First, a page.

Forum for Science, Industry and Business

Sponsored by:     3M 
Search our Site:

 

Indications of Alzheimer's disease may be evident decades before first signs of cognitive impairment

29.03.2011
Researchers at Mount Sinai School of Medicine have found that patients with Alzheimer's disease have lower glucose utilization in the brain than those with normal cognitive function, and that those decreased levels may be detectable approximately 20 years prior to the first symptoms of Alzheimer's disease. This new finding could lead to the development of novel therapies to prevent the eventual onset of Alzheimer's. The study is published online in the journal Translational Neuroscience.

Using mice modified to develop Alzheimer's disease, the research team found that when â-amyloid, an abnormal protein linked to Alzheimer's disease, starts to become detectable in the brain in its soluble toxic form, the mitochondria, or "power plants" of the cell where glucose is converted into energy, became impaired. Within the equivalent of about 20 human years, mice with decreased energy metabolism developed signs of Alzheimer's disease such as cognitive defects and impairment of the synaptic terminal, the area of brain cells important in memory formation.

"This evidence in mice validates that the diagnosis of probable Alzheimer's disease may be the end result of impairment in brain cell energy production," said the study's lead author, Giulio M. Pasinetti, MD, PhD, The Saunder Family Professor in Neurology, and Professor of Psychiatry, Geriatrics, and Adult Development at Mount Sinai School of Medicine. "Identifying that mitochondrial impairment is evident years earlier than cognitive defects is a major breakthrough."

"This new evidence could revolutionize the way we design interventions," said Merina T. Varghese, MD, co-author of the study and Postdoctoral Fellow in Neurology at Mount Sinai School of Medicine. "This study sets the stage for the development of potential novel preventions or therapies to apply in humans, even when they have normal cognitive function, to prevent the eventual onset of Alzheimer's disease."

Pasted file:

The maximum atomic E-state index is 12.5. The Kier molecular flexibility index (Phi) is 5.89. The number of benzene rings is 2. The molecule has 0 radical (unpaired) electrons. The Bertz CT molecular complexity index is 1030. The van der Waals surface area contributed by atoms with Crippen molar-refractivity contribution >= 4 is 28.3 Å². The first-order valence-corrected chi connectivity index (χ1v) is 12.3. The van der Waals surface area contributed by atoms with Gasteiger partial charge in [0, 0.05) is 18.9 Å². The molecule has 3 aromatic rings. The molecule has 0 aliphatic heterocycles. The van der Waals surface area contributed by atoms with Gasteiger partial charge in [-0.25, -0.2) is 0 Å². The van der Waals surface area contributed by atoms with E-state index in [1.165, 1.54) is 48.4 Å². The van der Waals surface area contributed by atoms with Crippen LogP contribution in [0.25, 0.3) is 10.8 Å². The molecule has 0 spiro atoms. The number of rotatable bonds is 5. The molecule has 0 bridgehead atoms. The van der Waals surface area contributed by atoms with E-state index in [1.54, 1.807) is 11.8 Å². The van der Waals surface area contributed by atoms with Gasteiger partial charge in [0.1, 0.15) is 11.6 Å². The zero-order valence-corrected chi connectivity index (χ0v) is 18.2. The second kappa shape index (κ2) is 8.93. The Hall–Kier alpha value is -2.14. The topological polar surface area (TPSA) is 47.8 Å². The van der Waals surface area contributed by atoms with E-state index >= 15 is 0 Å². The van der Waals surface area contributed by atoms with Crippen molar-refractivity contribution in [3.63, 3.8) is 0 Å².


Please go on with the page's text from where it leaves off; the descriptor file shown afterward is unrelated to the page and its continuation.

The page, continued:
About The Mount Sinai Medical Center

The Mount Sinai Medical Center encompasses both The Mount Sinai Hospital and Mount Sinai School of Medicine. Established in 1968, Mount Sinai School of Medicine is one of few medical schools embedded in a hospital in the United States. It has more than 3,400 faculty in 32 departments and 15 institutes, and ranks among the top 20 medical schools both in National Institute of Health funding and by U.S. News & World Report. The school received the 2009 Spencer Foreman Award for Outstanding Community Service from the Association of American Medical Colleges.

The Mount Sinai Hospital, founded in 1852, is a 1,171-bed tertiary- and quaternary-care teaching facility and one of the nation's oldest, largest and most-respected voluntary hospitals. U.S. News & World Report consistently ranks The Mount Sinai Hospital among the nation's best hospitals based on reputation, patient safety, and other patient-care factors. Nearly 60,000 people were treated at Mount Sinai as inpatients last year, and approximately 530,000 outpatient visits took place.

Jeanne Bernard | EurekAlert!
Further information:
http://www.MountSinai.org

Further reports about: Alzheimer Medical Wellness Neurology brain cell power plant

More articles from Health and Medicine:

nachricht 'Exciting' discovery on path to develop new type of vaccine to treat global viruses
18.09.2017 | University of Southampton